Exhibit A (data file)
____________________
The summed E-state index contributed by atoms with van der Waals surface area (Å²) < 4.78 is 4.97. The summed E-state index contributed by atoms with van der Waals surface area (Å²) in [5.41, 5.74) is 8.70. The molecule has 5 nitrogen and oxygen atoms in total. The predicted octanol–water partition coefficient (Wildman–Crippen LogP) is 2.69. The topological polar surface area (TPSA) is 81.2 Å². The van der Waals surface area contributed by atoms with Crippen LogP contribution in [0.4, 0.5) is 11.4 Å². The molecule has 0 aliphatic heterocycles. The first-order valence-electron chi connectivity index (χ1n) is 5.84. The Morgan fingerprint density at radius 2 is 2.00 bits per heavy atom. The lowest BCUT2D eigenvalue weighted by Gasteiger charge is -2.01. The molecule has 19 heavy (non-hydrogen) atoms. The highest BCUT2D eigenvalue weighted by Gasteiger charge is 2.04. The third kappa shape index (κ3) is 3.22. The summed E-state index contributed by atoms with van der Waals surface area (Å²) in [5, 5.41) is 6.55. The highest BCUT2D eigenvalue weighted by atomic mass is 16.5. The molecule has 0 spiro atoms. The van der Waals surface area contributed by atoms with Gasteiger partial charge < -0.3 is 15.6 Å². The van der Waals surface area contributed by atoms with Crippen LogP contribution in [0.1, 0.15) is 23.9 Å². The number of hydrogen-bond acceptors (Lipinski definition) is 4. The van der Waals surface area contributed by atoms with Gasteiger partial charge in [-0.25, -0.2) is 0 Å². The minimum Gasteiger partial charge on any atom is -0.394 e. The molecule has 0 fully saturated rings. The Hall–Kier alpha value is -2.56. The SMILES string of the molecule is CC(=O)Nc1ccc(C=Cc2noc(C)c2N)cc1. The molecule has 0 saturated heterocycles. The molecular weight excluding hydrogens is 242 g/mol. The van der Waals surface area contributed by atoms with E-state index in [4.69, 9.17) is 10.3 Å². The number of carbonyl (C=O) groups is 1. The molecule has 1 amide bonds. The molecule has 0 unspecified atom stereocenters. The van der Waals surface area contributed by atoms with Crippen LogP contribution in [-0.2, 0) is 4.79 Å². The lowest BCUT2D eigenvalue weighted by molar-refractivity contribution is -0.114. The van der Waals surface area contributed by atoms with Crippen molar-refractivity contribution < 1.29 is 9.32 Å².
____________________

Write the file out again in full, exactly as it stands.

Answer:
The summed E-state index contributed by atoms with van der Waals surface area (Å²) < 4.78 is 4.97. The summed E-state index contributed by atoms with van der Waals surface area (Å²) in [5.41, 5.74) is 8.70. The molecule has 5 nitrogen and oxygen atoms in total. The predicted octanol–water partition coefficient (Wildman–Crippen LogP) is 2.69. The topological polar surface area (TPSA) is 81.2 Å². The van der Waals surface area contributed by atoms with Crippen LogP contribution in [0.4, 0.5) is 11.4 Å². The molecule has 0 aliphatic heterocycles. The first-order valence-electron chi connectivity index (χ1n) is 5.84. The Morgan fingerprint density at radius 2 is 2.00 bits per heavy atom. The lowest BCUT2D eigenvalue weighted by Gasteiger charge is -2.01. The molecule has 19 heavy (non-hydrogen) atoms. The highest BCUT2D eigenvalue weighted by Gasteiger charge is 2.04. The third kappa shape index (κ3) is 3.22. The summed E-state index contributed by atoms with van der Waals surface area (Å²) in [5, 5.41) is 6.55. The highest BCUT2D eigenvalue weighted by atomic mass is 16.5. The molecule has 0 spiro atoms. The van der Waals surface area contributed by atoms with Gasteiger partial charge < -0.3 is 15.6 Å². The van der Waals surface area contributed by atoms with Crippen LogP contribution in [0.1, 0.15) is 23.9 Å². The number of hydrogen-bond acceptors (Lipinski definition) is 4. The van der Waals surface area contributed by atoms with Gasteiger partial charge in [-0.25, -0.2) is 0 Å². The minimum Gasteiger partial charge on any atom is -0.394 e. The molecule has 0 fully saturated rings. The Hall–Kier alpha value is -2.56. The SMILES string of the molecule is CC(=O)Nc1ccc(C=Cc2noc(C)c2N)cc1. The molecule has 0 saturated heterocycles. The molecular weight excluding hydrogens is 242 g/mol. The van der Waals surface area contributed by atoms with E-state index in [4.69, 9.17) is 10.3 Å². The number of carbonyl (C=O) groups is 1. The molecule has 1 amide bonds. The molecule has 0 unspecified atom stereocenters. The van der Waals surface area contributed by atoms with Crippen LogP contribution in [-0.2, 0) is 4.79 Å². The lowest BCUT2D eigenvalue weighted by molar-refractivity contribution is -0.114. The van der Waals surface area contributed by atoms with Crippen molar-refractivity contribution < 1.29 is 9.32 Å².